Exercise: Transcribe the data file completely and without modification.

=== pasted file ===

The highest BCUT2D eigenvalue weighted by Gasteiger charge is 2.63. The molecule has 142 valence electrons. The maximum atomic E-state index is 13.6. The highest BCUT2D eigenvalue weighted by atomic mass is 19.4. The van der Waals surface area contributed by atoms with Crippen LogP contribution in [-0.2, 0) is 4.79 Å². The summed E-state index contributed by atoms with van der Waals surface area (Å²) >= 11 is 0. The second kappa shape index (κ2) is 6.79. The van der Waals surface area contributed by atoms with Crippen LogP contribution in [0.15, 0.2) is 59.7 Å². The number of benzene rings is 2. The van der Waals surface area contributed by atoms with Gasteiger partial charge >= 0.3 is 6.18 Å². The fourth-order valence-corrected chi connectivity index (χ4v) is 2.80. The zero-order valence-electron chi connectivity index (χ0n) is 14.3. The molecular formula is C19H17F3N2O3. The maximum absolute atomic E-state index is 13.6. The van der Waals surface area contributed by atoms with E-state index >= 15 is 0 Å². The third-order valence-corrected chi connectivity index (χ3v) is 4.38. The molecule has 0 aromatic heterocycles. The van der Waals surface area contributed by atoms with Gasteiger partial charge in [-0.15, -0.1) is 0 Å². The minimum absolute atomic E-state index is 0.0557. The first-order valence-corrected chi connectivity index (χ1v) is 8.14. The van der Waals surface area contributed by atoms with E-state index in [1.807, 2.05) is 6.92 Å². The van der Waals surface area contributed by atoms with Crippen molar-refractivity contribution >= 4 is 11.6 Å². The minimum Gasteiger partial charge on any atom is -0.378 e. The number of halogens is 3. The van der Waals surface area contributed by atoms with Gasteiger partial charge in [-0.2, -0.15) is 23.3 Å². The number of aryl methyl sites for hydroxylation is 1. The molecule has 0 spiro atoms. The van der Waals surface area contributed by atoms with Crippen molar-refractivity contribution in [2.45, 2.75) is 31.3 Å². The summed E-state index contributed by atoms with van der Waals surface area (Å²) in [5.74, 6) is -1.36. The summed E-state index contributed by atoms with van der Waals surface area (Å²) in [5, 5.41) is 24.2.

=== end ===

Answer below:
The highest BCUT2D eigenvalue weighted by Gasteiger charge is 2.63. The molecule has 142 valence electrons. The maximum atomic E-state index is 13.6. The highest BCUT2D eigenvalue weighted by atomic mass is 19.4. The van der Waals surface area contributed by atoms with Crippen LogP contribution in [-0.2, 0) is 4.79 Å². The summed E-state index contributed by atoms with van der Waals surface area (Å²) >= 11 is 0. The second kappa shape index (κ2) is 6.79. The van der Waals surface area contributed by atoms with Crippen LogP contribution in [0.15, 0.2) is 59.7 Å². The number of benzene rings is 2. The van der Waals surface area contributed by atoms with Gasteiger partial charge >= 0.3 is 6.18 Å². The fourth-order valence-corrected chi connectivity index (χ4v) is 2.80. The zero-order valence-electron chi connectivity index (χ0n) is 14.3. The molecular formula is C19H17F3N2O3. The maximum absolute atomic E-state index is 13.6. The van der Waals surface area contributed by atoms with E-state index >= 15 is 0 Å². The third-order valence-corrected chi connectivity index (χ3v) is 4.38. The molecule has 0 aromatic heterocycles. The van der Waals surface area contributed by atoms with Gasteiger partial charge in [-0.15, -0.1) is 0 Å². The minimum absolute atomic E-state index is 0.0557. The first-order valence-corrected chi connectivity index (χ1v) is 8.14. The van der Waals surface area contributed by atoms with E-state index in [1.807, 2.05) is 6.92 Å². The van der Waals surface area contributed by atoms with Crippen molar-refractivity contribution >= 4 is 11.6 Å². The minimum Gasteiger partial charge on any atom is -0.378 e. The number of halogens is 3. The van der Waals surface area contributed by atoms with Gasteiger partial charge in [-0.2, -0.15) is 23.3 Å². The number of aryl methyl sites for hydroxylation is 1. The molecule has 0 spiro atoms. The van der Waals surface area contributed by atoms with Crippen molar-refractivity contribution in [2.45, 2.75) is 31.3 Å². The summed E-state index contributed by atoms with van der Waals surface area (Å²) in [5.74, 6) is -1.36. The summed E-state index contributed by atoms with van der Waals surface area (Å²) in [5, 5.41) is 24.2.